Sir Anthony O’Reilly fought AIB to the end, and slightly beyond

Former billionaire fails in effort to obtain stay on €45m of judgments against him

Sir Anthony O’Reilly: Failed in effort to obtain stay on €45m judgment against him

Sir Anthony O’Reilly: Failed in effort to obtain stay on €45m judgment against him


The sun yesterday streamed in through the glass ceiling of Court Number 1, but for Sir Anthony O’Reilly, dark clouds were already starting to gather.

Mr Justice Peter Kelly took 40 minutes to deliver his judgment, but it could be summed up in one word: No. He refused the former billionaire’s application for a six-month stay on €45 million of judgments obtained against him and his companies by AIB.

Bernard Dunleavy, Sir Anthony’s counsel, had clearly realised what was coming early on in the judge’s delivery. Chin in hand and solemn-faced, he absorbed Mr Justice Kelly’s words, staring straight ahead as the judge brought down the curtains on his client’s near 40-year reign at the top table of Irish business.

Sir Anthony, who was at his home in Deauville in France and not present in the court, had clearly instructed his lawyers to make one last plea in the event of a defeat.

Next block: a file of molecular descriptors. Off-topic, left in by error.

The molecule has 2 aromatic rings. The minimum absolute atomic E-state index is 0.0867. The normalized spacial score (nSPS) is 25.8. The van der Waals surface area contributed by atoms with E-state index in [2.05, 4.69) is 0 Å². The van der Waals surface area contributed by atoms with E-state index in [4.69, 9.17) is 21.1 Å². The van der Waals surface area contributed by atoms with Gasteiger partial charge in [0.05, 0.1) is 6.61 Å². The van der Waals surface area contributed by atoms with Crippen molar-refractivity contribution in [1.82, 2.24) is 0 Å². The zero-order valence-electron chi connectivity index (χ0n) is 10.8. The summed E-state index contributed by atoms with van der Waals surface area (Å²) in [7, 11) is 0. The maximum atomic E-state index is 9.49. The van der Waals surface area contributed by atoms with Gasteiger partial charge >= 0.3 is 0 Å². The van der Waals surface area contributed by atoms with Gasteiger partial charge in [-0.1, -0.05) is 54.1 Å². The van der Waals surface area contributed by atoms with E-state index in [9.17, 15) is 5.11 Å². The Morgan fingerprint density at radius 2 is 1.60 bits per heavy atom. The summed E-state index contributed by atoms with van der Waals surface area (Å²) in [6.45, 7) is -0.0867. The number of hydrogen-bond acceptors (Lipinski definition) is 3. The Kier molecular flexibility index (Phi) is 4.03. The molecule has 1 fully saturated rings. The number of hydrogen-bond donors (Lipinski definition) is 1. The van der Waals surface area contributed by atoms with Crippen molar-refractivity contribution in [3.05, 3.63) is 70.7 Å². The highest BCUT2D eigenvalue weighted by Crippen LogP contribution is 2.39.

Immediately after the judgment, Mr Dunleavy was on his feet and asked if Mr Justice Kelly would give his client a short stay, even until Tuesday.

A four-day delay, said Mr Dunleavy, would allow Sir Anthony to hold talks with his other banks over the planned orderly sale of his 750-acre Castlemartin estate, which could be scuppered by AIB’s victory.

The stay of execution, the barrister argued, would also allow Sir Anthony time to consider a possible Supreme Court appeal against the decision.

Mr Dunleavy said his client would “be prepared to fly back in from France over the weekend” for talks with all of his banks if only he could get a short stay. The judge hesitated, and asked AIB’s counsel, James Doherty, to respond.

The bank’s lawyer said it would “create too much uncertainty”. Mr Justice Kelly looked set to knock back Mr Dunleavy’s request, when one of Sir Anthony’s solicitors charged up the court and whispered in Mr Dunleavy’s ear.

The barrister told the judge that if the short stay were awarded, Sir Anthony would even commit to immediately inform AIB if any of his other banks started to move on him.

It was last gasp, desperate stuff. Unfortunately for Sir Anthony, it was also to no avail and Mr Justice Kelly refused. Sir Anthony’s fate was sealed.